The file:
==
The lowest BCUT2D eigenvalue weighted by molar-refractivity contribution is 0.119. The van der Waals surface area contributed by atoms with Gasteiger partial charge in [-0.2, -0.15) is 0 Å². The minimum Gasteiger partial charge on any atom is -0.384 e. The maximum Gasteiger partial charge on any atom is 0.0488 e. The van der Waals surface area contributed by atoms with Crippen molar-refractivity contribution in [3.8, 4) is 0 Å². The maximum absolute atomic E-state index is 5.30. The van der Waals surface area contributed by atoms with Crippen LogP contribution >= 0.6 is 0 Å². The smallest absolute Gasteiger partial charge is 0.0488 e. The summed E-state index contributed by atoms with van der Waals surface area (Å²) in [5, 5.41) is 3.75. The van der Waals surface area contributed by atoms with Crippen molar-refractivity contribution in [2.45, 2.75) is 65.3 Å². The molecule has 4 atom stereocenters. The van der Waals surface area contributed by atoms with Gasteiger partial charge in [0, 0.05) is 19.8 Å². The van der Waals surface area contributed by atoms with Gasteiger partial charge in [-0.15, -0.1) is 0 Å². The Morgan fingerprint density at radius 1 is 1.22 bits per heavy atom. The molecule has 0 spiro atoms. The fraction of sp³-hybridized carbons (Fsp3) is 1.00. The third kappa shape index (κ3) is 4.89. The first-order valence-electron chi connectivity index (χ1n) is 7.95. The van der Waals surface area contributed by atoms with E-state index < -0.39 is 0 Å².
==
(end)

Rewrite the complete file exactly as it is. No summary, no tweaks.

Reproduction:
The lowest BCUT2D eigenvalue weighted by molar-refractivity contribution is 0.119. The van der Waals surface area contributed by atoms with Gasteiger partial charge in [-0.2, -0.15) is 0 Å². The minimum Gasteiger partial charge on any atom is -0.384 e. The maximum Gasteiger partial charge on any atom is 0.0488 e. The van der Waals surface area contributed by atoms with Crippen molar-refractivity contribution in [3.8, 4) is 0 Å². The maximum absolute atomic E-state index is 5.30. The van der Waals surface area contributed by atoms with Crippen LogP contribution >= 0.6 is 0 Å². The smallest absolute Gasteiger partial charge is 0.0488 e. The summed E-state index contributed by atoms with van der Waals surface area (Å²) in [5, 5.41) is 3.75. The van der Waals surface area contributed by atoms with Crippen molar-refractivity contribution in [2.45, 2.75) is 65.3 Å². The molecule has 4 atom stereocenters. The van der Waals surface area contributed by atoms with Gasteiger partial charge in [0, 0.05) is 19.8 Å². The van der Waals surface area contributed by atoms with Gasteiger partial charge in [-0.15, -0.1) is 0 Å². The Morgan fingerprint density at radius 1 is 1.22 bits per heavy atom. The molecule has 0 spiro atoms. The fraction of sp³-hybridized carbons (Fsp3) is 1.00. The third kappa shape index (κ3) is 4.89. The first-order valence-electron chi connectivity index (χ1n) is 7.95. The van der Waals surface area contributed by atoms with E-state index < -0.39 is 0 Å².